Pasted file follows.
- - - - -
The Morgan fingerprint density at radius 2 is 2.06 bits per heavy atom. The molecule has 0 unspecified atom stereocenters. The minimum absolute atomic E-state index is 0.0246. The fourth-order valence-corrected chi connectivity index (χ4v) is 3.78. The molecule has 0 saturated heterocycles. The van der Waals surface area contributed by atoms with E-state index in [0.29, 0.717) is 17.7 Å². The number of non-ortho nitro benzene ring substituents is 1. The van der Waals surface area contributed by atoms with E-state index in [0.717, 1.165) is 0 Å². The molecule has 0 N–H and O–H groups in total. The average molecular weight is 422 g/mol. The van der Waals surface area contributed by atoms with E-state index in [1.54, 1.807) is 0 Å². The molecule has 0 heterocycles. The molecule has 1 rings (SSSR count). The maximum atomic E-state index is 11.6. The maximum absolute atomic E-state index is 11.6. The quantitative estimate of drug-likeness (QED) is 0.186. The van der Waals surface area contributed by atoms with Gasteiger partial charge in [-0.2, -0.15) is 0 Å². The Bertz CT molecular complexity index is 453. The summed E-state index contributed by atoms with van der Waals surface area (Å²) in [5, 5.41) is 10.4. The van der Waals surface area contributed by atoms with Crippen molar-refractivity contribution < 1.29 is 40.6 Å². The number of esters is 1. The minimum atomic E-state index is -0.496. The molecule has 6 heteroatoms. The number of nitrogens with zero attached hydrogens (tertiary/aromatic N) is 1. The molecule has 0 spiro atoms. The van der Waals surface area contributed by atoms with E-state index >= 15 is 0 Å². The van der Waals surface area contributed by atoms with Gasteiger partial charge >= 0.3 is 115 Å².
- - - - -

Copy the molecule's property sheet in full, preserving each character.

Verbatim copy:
The Morgan fingerprint density at radius 2 is 2.06 bits per heavy atom. The molecule has 0 unspecified atom stereocenters. The minimum absolute atomic E-state index is 0.0246. The fourth-order valence-corrected chi connectivity index (χ4v) is 3.78. The molecule has 0 saturated heterocycles. The van der Waals surface area contributed by atoms with E-state index in [0.29, 0.717) is 17.7 Å². The number of non-ortho nitro benzene ring substituents is 1. The van der Waals surface area contributed by atoms with E-state index in [0.717, 1.165) is 0 Å². The molecule has 0 N–H and O–H groups in total. The average molecular weight is 422 g/mol. The van der Waals surface area contributed by atoms with E-state index in [1.54, 1.807) is 0 Å². The molecule has 0 heterocycles. The molecule has 1 rings (SSSR count). The maximum atomic E-state index is 11.6. The maximum absolute atomic E-state index is 11.6. The quantitative estimate of drug-likeness (QED) is 0.186. The van der Waals surface area contributed by atoms with Gasteiger partial charge in [-0.2, -0.15) is 0 Å². The Bertz CT molecular complexity index is 453. The summed E-state index contributed by atoms with van der Waals surface area (Å²) in [5, 5.41) is 10.4. The van der Waals surface area contributed by atoms with Crippen molar-refractivity contribution < 1.29 is 40.6 Å². The number of esters is 1. The minimum atomic E-state index is -0.496. The molecule has 6 heteroatoms. The number of nitrogens with zero attached hydrogens (tertiary/aromatic N) is 1. The molecule has 0 spiro atoms. The van der Waals surface area contributed by atoms with E-state index >= 15 is 0 Å². The van der Waals surface area contributed by atoms with Gasteiger partial charge >= 0.3 is 115 Å².